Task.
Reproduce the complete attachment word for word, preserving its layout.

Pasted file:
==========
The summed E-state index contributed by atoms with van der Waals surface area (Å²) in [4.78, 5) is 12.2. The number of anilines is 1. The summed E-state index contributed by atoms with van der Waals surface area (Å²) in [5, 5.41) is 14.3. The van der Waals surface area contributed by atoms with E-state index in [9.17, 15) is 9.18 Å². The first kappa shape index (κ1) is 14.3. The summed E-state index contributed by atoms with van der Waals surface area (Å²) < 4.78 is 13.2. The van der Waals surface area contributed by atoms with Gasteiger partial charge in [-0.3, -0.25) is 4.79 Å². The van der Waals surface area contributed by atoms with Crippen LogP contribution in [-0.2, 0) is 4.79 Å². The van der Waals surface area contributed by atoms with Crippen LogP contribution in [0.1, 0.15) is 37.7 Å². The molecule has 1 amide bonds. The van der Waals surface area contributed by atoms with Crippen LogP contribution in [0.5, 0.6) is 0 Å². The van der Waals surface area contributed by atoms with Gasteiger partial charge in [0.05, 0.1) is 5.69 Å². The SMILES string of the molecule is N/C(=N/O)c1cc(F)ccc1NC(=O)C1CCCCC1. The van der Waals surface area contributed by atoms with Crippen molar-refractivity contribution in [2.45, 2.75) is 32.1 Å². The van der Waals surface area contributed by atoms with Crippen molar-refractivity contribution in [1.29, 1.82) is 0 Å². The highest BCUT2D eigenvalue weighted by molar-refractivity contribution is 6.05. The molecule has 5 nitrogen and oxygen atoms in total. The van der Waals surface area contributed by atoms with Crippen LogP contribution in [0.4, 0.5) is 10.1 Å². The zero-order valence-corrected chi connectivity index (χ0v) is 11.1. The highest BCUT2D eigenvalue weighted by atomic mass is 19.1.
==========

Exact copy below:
The summed E-state index contributed by atoms with van der Waals surface area (Å²) in [4.78, 5) is 12.2. The number of anilines is 1. The summed E-state index contributed by atoms with van der Waals surface area (Å²) in [5, 5.41) is 14.3. The van der Waals surface area contributed by atoms with E-state index in [9.17, 15) is 9.18 Å². The first kappa shape index (κ1) is 14.3. The summed E-state index contributed by atoms with van der Waals surface area (Å²) < 4.78 is 13.2. The van der Waals surface area contributed by atoms with Gasteiger partial charge in [-0.3, -0.25) is 4.79 Å². The van der Waals surface area contributed by atoms with Crippen LogP contribution in [-0.2, 0) is 4.79 Å². The van der Waals surface area contributed by atoms with Crippen LogP contribution in [0.1, 0.15) is 37.7 Å². The molecule has 1 amide bonds. The van der Waals surface area contributed by atoms with Crippen LogP contribution in [0.5, 0.6) is 0 Å². The van der Waals surface area contributed by atoms with Gasteiger partial charge in [0.05, 0.1) is 5.69 Å². The SMILES string of the molecule is N/C(=N/O)c1cc(F)ccc1NC(=O)C1CCCCC1. The van der Waals surface area contributed by atoms with Crippen molar-refractivity contribution in [2.45, 2.75) is 32.1 Å². The van der Waals surface area contributed by atoms with Crippen molar-refractivity contribution in [1.29, 1.82) is 0 Å². The highest BCUT2D eigenvalue weighted by molar-refractivity contribution is 6.05. The molecule has 5 nitrogen and oxygen atoms in total. The van der Waals surface area contributed by atoms with Crippen LogP contribution in [0.4, 0.5) is 10.1 Å². The zero-order valence-corrected chi connectivity index (χ0v) is 11.1. The highest BCUT2D eigenvalue weighted by atomic mass is 19.1.